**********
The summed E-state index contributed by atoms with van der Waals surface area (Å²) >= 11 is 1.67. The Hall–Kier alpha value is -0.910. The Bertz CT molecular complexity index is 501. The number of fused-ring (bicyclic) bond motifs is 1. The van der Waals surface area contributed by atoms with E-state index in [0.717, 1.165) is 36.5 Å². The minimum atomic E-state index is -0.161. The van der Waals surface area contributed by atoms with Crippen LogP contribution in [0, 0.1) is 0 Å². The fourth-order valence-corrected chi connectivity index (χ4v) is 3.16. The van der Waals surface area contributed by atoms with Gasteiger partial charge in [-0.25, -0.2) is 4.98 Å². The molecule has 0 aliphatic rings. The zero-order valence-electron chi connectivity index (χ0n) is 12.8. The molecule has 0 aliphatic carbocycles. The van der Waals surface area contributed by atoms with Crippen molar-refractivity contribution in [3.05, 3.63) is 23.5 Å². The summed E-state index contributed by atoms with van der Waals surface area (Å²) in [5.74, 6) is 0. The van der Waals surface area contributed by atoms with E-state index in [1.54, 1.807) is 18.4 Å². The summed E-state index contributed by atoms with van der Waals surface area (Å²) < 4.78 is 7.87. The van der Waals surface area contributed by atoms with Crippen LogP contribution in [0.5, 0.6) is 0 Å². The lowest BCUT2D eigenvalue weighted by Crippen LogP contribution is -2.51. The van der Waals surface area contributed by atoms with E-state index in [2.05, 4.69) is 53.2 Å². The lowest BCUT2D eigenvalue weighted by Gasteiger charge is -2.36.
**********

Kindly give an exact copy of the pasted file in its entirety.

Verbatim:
The summed E-state index contributed by atoms with van der Waals surface area (Å²) >= 11 is 1.67. The Hall–Kier alpha value is -0.910. The Bertz CT molecular complexity index is 501. The number of fused-ring (bicyclic) bond motifs is 1. The van der Waals surface area contributed by atoms with E-state index in [0.717, 1.165) is 36.5 Å². The minimum atomic E-state index is -0.161. The van der Waals surface area contributed by atoms with Crippen LogP contribution in [0, 0.1) is 0 Å². The fourth-order valence-corrected chi connectivity index (χ4v) is 3.16. The van der Waals surface area contributed by atoms with Gasteiger partial charge in [-0.25, -0.2) is 4.98 Å². The molecule has 0 aliphatic rings. The zero-order valence-electron chi connectivity index (χ0n) is 12.8. The molecule has 0 aliphatic carbocycles. The van der Waals surface area contributed by atoms with Crippen molar-refractivity contribution in [3.05, 3.63) is 23.5 Å². The summed E-state index contributed by atoms with van der Waals surface area (Å²) in [5.74, 6) is 0. The van der Waals surface area contributed by atoms with E-state index in [1.54, 1.807) is 18.4 Å². The summed E-state index contributed by atoms with van der Waals surface area (Å²) < 4.78 is 7.87. The van der Waals surface area contributed by atoms with Crippen LogP contribution in [0.5, 0.6) is 0 Å². The lowest BCUT2D eigenvalue weighted by Crippen LogP contribution is -2.51. The van der Waals surface area contributed by atoms with E-state index in [2.05, 4.69) is 53.2 Å². The lowest BCUT2D eigenvalue weighted by Gasteiger charge is -2.36.